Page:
Interior, exterior, and boundary of deleted neighborhood

Let the set A be a punctured disk around p = (0,0) of radius 1 in R^2. Is the point p part of the interior, exterior, or boundary of A?

Certainly p is a limit point of A. As a limit point of A, it is not in the exterior of A.

Now an open disk around p of radius > 0 is not contained in A because p is not contained in A.

But also a deleted neighborhood around p of radius > 0 does not contain points in both A and A^c.

So the exterior is out of the question, but I can't seem to place p in the interior or in the boundary. Interior is defined with a neighborhood and boundary is defined with a deleted neighborhood and that is what seems to be the issue. Surely p must be in either the interior, exterior, or boundary.

• What is your definition of the boundary of a set? Mine is that the boundary of $S$, denoted $\partial S$, is $\bar{S}\setminus S^{\circ}$ (that is, the closure minus the interior). – ItsJustVennDiagramsBro Mar 10 at 20:56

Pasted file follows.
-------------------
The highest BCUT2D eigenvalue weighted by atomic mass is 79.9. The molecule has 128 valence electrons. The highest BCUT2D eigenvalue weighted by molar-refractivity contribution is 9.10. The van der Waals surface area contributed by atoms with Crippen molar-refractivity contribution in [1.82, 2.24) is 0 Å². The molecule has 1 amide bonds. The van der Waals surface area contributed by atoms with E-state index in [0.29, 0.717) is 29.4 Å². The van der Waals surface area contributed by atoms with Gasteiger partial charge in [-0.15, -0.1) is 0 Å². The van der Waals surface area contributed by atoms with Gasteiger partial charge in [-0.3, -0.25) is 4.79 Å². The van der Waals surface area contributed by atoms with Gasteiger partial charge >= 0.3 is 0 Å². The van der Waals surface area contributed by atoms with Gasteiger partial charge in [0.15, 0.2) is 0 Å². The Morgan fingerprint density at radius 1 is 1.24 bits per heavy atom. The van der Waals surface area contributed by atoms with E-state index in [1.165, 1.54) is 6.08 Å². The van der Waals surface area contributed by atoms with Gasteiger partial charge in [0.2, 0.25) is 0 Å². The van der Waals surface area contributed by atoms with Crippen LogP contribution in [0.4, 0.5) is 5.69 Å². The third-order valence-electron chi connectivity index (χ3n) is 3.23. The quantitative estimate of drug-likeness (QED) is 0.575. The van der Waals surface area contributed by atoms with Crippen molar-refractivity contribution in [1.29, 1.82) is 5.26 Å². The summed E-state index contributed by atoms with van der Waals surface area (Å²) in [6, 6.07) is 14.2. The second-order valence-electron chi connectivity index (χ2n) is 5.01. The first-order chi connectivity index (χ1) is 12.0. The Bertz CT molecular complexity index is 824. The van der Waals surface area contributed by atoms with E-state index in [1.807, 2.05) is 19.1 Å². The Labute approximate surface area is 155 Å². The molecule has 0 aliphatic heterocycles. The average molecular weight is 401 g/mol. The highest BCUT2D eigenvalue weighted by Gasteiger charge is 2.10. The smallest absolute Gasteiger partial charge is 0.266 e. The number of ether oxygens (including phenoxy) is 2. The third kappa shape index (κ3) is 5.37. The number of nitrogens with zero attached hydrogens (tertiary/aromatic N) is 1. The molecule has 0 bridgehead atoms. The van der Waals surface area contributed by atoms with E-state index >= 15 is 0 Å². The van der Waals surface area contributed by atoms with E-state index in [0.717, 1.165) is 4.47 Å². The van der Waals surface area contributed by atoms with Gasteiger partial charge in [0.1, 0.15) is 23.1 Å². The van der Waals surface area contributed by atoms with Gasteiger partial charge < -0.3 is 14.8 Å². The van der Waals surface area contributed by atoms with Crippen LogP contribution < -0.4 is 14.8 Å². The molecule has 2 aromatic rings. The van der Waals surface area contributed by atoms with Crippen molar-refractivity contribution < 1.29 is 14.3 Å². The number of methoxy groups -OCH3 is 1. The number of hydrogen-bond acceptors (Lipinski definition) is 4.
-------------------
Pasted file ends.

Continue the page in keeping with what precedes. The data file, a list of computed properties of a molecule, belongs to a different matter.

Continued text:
• What's a 'deleted' neighborhood? Notice that in any neighborhood of $p$ there's $p$ itself that is in $A^c$ – Exodd Mar 10 at 21:01
• No definition of boundary was given other than the following theorem: If X has non-trivial metric d and A is a subset of X then p is a boundary point of A iff for any r > 0 the ball around p of radius r contains at least one point in A and at least one point in A^c other than p itself – Dylan Mehrer Mar 10 at 21:25
• Deleted neighborhood is that "other than p itself" part – Dylan Mehrer Mar 10 at 21:28

$$\mathrm{Int}(A) \subset A$$ so $$p \notin \mathrm{Int}(A)$$.
But $$p$$ is in the closure $$\overline{A}$$ of $$A$$, so $$p \in \overline{A} \setminus \mathrm{Int}(A)$$, i.e. $$p$$ is in the boundary of $$A$$.